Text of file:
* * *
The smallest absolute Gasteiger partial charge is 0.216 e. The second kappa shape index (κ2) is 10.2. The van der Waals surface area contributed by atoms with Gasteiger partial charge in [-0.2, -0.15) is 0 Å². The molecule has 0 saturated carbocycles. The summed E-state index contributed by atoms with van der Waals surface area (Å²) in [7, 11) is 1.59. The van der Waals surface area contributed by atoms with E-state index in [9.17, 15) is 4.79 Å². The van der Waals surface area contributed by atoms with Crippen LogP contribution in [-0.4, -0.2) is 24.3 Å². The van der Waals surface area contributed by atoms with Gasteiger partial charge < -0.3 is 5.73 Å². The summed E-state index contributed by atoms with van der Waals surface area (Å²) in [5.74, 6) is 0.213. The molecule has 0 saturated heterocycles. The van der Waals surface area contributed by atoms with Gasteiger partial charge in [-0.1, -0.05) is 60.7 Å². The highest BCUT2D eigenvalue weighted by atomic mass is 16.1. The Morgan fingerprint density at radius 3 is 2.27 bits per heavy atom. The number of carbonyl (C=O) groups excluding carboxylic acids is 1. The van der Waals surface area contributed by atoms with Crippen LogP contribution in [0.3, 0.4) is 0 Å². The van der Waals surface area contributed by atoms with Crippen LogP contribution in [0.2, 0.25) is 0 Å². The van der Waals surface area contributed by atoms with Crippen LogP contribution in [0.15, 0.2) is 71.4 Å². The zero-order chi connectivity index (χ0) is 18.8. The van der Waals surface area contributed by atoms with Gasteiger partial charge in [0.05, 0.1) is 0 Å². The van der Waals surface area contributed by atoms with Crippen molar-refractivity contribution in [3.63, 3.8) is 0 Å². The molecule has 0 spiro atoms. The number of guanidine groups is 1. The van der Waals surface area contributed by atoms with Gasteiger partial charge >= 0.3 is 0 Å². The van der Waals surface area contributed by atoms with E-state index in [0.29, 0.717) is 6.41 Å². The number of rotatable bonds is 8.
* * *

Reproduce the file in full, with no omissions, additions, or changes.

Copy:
The smallest absolute Gasteiger partial charge is 0.216 e. The second kappa shape index (κ2) is 10.2. The van der Waals surface area contributed by atoms with Gasteiger partial charge in [-0.2, -0.15) is 0 Å². The molecule has 0 saturated carbocycles. The summed E-state index contributed by atoms with van der Waals surface area (Å²) in [7, 11) is 1.59. The van der Waals surface area contributed by atoms with E-state index in [9.17, 15) is 4.79 Å². The van der Waals surface area contributed by atoms with Crippen LogP contribution in [-0.4, -0.2) is 24.3 Å². The van der Waals surface area contributed by atoms with Gasteiger partial charge < -0.3 is 5.73 Å². The summed E-state index contributed by atoms with van der Waals surface area (Å²) in [5.74, 6) is 0.213. The molecule has 0 saturated heterocycles. The van der Waals surface area contributed by atoms with Gasteiger partial charge in [-0.1, -0.05) is 60.7 Å². The highest BCUT2D eigenvalue weighted by atomic mass is 16.1. The Morgan fingerprint density at radius 3 is 2.27 bits per heavy atom. The number of carbonyl (C=O) groups excluding carboxylic acids is 1. The van der Waals surface area contributed by atoms with Crippen LogP contribution in [0.3, 0.4) is 0 Å². The van der Waals surface area contributed by atoms with Crippen LogP contribution in [0.2, 0.25) is 0 Å². The van der Waals surface area contributed by atoms with Crippen LogP contribution in [0.15, 0.2) is 71.4 Å². The zero-order chi connectivity index (χ0) is 18.8. The van der Waals surface area contributed by atoms with Gasteiger partial charge in [0.05, 0.1) is 0 Å². The van der Waals surface area contributed by atoms with Crippen molar-refractivity contribution in [3.63, 3.8) is 0 Å². The molecule has 0 spiro atoms. The number of guanidine groups is 1. The van der Waals surface area contributed by atoms with Gasteiger partial charge >= 0.3 is 0 Å². The van der Waals surface area contributed by atoms with E-state index in [0.29, 0.717) is 6.41 Å². The number of rotatable bonds is 8.